Dennis Rodman Wants NBA Players to ‘Bow Down’ to Owners
Dennis Rodman was around during the last NBA lockout in 1999, and as far as he’s concerned, the owners accepted defeat at the time, and gave the players “everything” they wanted.
The Worm’s advice to today’s locked out NBA players is to “bow down” to team owners in the latest labor fight. Rodman recognizes that it’s the owners’ fault for foolishly signing certain players to the deals that they do, but the players should agree to play ball a little bit here.
His reasoning? Most NBA players haven’t done anything to earn the money.
As is his custom, the flamboyant Rodman didn’t leave quietly suggesting to reporters, when asked about the current NBA lockout, that NBA players should just take whatever the owners offer and get back to work. “I just think that … the players should bow down,” Rodman said. “They should bow down. In 1999 we (were locked out) and we missed half the season. The owners bowed down then. They gave the players everything. I think the players should do the same thing for the owners because today most of these teams are losing money. It’s not the players’ fault. It’s the owners’ fault. I think they should give a little bit and move on.”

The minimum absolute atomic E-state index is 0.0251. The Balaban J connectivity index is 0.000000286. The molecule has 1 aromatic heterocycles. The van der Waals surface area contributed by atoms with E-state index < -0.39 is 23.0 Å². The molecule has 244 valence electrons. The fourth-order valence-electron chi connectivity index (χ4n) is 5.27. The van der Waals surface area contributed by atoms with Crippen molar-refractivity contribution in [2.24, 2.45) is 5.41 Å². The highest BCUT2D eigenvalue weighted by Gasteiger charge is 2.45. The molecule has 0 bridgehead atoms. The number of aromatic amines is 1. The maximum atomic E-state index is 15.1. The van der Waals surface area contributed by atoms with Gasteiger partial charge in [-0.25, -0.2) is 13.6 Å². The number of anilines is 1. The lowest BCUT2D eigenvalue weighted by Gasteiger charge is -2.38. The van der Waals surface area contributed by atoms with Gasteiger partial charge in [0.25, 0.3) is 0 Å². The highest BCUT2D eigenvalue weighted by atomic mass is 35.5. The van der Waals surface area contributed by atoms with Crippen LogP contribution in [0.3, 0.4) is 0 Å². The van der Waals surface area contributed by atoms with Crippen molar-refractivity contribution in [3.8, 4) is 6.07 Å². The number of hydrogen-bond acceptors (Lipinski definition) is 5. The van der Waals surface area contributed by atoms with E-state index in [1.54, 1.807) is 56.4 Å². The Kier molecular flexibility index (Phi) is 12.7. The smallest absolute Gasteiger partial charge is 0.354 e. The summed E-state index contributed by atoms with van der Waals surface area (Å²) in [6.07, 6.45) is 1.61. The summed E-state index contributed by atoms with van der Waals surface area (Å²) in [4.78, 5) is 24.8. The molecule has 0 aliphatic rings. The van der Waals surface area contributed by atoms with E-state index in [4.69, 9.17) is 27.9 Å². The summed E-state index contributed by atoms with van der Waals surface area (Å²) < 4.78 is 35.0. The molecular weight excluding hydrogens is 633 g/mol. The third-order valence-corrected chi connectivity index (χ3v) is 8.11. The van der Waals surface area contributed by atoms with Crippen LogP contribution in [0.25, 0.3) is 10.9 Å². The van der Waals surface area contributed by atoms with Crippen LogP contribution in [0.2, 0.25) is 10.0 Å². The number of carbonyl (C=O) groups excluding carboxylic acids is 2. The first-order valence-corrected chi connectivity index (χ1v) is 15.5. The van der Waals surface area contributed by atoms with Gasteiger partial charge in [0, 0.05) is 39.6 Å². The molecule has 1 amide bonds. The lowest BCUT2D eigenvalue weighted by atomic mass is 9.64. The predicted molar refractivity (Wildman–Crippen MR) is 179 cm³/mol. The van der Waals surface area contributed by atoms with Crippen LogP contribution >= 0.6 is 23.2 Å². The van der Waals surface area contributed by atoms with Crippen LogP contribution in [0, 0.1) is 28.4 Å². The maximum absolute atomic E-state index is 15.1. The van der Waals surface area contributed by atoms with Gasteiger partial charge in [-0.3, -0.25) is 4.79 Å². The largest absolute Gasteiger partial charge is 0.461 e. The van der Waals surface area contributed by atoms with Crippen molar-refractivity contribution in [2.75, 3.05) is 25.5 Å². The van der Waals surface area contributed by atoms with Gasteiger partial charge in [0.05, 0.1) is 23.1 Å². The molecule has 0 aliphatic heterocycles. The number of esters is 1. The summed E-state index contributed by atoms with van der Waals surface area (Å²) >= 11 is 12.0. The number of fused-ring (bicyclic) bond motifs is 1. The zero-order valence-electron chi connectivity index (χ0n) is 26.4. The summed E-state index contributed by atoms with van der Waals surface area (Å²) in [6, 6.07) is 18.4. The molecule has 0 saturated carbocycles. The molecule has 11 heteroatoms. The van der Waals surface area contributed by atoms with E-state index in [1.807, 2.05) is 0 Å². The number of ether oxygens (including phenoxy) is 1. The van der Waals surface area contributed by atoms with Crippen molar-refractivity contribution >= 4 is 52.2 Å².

Rodman insists he’s not taking the owners’ side in all of this but it’s apparent he doesn’t believe today’s NBA player deserves the kind of money he is getting. “I don’t think they work that hard because most of the players don’t give a damn about the game. They want the money. I’m not taking the owners’ side, I just think the players should look at themselves. ‘OK, I’m making $16-million or $17-million a year but what have I accomplished?’ Most of the players haven’t accomplished anything. That’s what you have to look at.”
I’d argue that most reasonable NBA fans realize that the League’s owners are trying to give players a raw deal in this labor fight — regardless of who may or may not “deserve” the money they’re currently getting paid.
Ideally, neither side would have to bow down in order to get a deal done. But there’s nothing ideal about the current labor situation in the NBA.